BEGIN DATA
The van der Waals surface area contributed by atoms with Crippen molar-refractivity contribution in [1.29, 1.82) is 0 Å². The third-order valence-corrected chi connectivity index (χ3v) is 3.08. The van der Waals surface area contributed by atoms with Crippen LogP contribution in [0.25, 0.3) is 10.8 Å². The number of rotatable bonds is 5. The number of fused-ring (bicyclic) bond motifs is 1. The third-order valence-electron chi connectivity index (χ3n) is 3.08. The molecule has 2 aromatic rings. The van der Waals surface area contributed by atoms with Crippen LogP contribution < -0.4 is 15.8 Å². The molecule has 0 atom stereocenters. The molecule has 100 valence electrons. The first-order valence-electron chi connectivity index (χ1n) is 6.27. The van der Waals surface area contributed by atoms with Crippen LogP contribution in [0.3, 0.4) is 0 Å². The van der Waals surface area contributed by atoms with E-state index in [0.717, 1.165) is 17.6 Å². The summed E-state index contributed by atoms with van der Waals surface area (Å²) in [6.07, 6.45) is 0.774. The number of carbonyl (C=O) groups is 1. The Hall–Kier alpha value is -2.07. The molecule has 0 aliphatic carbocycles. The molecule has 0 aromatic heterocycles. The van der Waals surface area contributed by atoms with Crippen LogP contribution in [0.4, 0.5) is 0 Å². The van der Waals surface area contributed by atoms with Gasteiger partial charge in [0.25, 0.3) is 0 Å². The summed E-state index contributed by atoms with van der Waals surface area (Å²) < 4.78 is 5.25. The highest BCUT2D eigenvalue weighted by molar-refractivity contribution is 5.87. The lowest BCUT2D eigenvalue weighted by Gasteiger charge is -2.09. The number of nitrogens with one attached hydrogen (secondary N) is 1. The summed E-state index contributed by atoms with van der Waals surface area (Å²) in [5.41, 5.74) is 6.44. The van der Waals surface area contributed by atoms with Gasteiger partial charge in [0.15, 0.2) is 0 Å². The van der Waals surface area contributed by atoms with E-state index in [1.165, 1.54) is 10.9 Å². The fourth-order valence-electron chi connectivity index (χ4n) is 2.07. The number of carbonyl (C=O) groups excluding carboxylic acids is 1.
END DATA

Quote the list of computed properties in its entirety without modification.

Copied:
The van der Waals surface area contributed by atoms with Crippen molar-refractivity contribution in [1.29, 1.82) is 0 Å². The third-order valence-corrected chi connectivity index (χ3v) is 3.08. The van der Waals surface area contributed by atoms with Crippen LogP contribution in [0.25, 0.3) is 10.8 Å². The number of rotatable bonds is 5. The number of fused-ring (bicyclic) bond motifs is 1. The third-order valence-electron chi connectivity index (χ3n) is 3.08. The molecule has 2 aromatic rings. The van der Waals surface area contributed by atoms with Crippen LogP contribution < -0.4 is 15.8 Å². The molecule has 0 atom stereocenters. The molecule has 100 valence electrons. The first-order valence-electron chi connectivity index (χ1n) is 6.27. The van der Waals surface area contributed by atoms with Crippen LogP contribution in [0.3, 0.4) is 0 Å². The van der Waals surface area contributed by atoms with E-state index in [0.717, 1.165) is 17.6 Å². The summed E-state index contributed by atoms with van der Waals surface area (Å²) in [6.07, 6.45) is 0.774. The number of carbonyl (C=O) groups is 1. The Hall–Kier alpha value is -2.07. The molecule has 0 aliphatic carbocycles. The molecule has 0 aromatic heterocycles. The van der Waals surface area contributed by atoms with Crippen LogP contribution in [0.4, 0.5) is 0 Å². The van der Waals surface area contributed by atoms with Gasteiger partial charge in [0.25, 0.3) is 0 Å². The summed E-state index contributed by atoms with van der Waals surface area (Å²) < 4.78 is 5.25. The highest BCUT2D eigenvalue weighted by molar-refractivity contribution is 5.87. The lowest BCUT2D eigenvalue weighted by Gasteiger charge is -2.09. The number of nitrogens with one attached hydrogen (secondary N) is 1. The summed E-state index contributed by atoms with van der Waals surface area (Å²) in [5.41, 5.74) is 6.44. The van der Waals surface area contributed by atoms with Gasteiger partial charge in [0.15, 0.2) is 0 Å². The van der Waals surface area contributed by atoms with E-state index in [1.165, 1.54) is 10.9 Å². The fourth-order valence-electron chi connectivity index (χ4n) is 2.07. The number of carbonyl (C=O) groups excluding carboxylic acids is 1.